Can some of today’s most successful companies help develop future leaders in underserved communities and change what it means to have a successful business model? At the “Transforming Lives — Just Business as Usual” panel at Stanford University’s Center for Philanthropy and Civil Society on October 10, panelists representing Gap Inc., Cisco Systems, and Off the Grid came together to discuss how their companies can create shared value for both business and community. And for international companies Gap Inc. and Cisco Systems, they are exploring ways to expand their reach and influence in communities in all parts of the world. After all, when it comes to the opportunity divide—the gap between those who have access to education, tools, and community support and those who do not—many businesses like theirs have a stake in bridging the divide.
For global apparel company Gap Inc., investing in the success of women is at the heart of their business as well as their P.A.C.E (Personal Advancement & Career Enhancement) program. As panelist Dotti Hatcher, Executive Director of P.A.C.E. Global Initiatives explained, “Back in 2005, we were challenged by our leaders to look at how we were making social investments and to consider how to invest in a way that was more strategically aligned with business interests.” Launched in 2007, P.A.C.E focuses on providing life skills education and technical training to female garment workers who comprise about 80 percent of the garment workforce globally and often occupy the lowest rung in the leadership hierarchy. “An investment in women, especially those in the developing world or emerging market, is an investment in her family, her community, and her society as a whole,” said Hatcher.
The P.A.C.E. life skills and technical training modules are part of a 60-80 hour program taught in garment factories that the women work in. More than 23,000 women have participated across seven countries, and in one factory, participants of the program were promoted three times faster than those who did not participate. But the benefits have not only been to the garment workers. “This is a strategic approach to social investment,” said Hatcher at the panel. “When all of these things are happening for workers, when productivity and efficiency is increasing in the vendors’ facility, Gap Inc. benefits, too.” With fewer turnovers, higher quality output and more efficiency and leadership, Gap Inc. sees a direct shared value impact.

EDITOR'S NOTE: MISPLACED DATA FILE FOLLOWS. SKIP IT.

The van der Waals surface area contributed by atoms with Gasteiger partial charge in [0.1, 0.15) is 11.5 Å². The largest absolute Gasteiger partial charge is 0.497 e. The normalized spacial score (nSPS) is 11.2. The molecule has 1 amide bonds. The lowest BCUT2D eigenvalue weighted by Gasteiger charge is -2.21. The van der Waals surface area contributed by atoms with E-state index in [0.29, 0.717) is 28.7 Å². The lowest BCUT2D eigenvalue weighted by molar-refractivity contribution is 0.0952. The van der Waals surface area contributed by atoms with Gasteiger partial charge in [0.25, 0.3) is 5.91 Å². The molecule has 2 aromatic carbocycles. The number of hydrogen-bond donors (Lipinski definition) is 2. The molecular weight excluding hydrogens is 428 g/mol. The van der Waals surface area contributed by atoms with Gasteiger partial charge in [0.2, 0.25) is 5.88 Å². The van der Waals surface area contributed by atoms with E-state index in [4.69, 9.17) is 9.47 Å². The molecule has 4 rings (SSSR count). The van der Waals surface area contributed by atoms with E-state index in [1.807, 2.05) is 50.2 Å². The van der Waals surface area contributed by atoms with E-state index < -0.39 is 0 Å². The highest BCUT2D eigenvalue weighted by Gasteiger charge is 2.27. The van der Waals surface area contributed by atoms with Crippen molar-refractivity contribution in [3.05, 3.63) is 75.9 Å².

Fellow panelist Kathy Mulvany, Senior Director of Corporate Affairs at Cisco Systems, described a similar shared value ethos for Cisco’s successful Networking Academy program, which teaches students essential IT skills to compete in the global economy. Started in 1997, it began in six US states in 37 schools. Today, the program is in 165 countries and has more than one million students annually. Cisco finds interested educational partners all over the world and delivers a free comprehensive IT curriculum, so that local organizations collectively have an impact on a global scale. “That’s a shared value proposition as well,” said Mulvany. “The more people that know IT, [the better it is] for our business, as much as it is about capacity-building in communities across the world.”
At the Stanford panel, moderator Dr. Sarah Kambou, President of the International Center for Research on Women, asked, “Can we transform lives while doing business as usual?” As more companies set out to do just that, we may see a growing number of corporations exploring how to invest in their business by creating new opportunities for people around the world.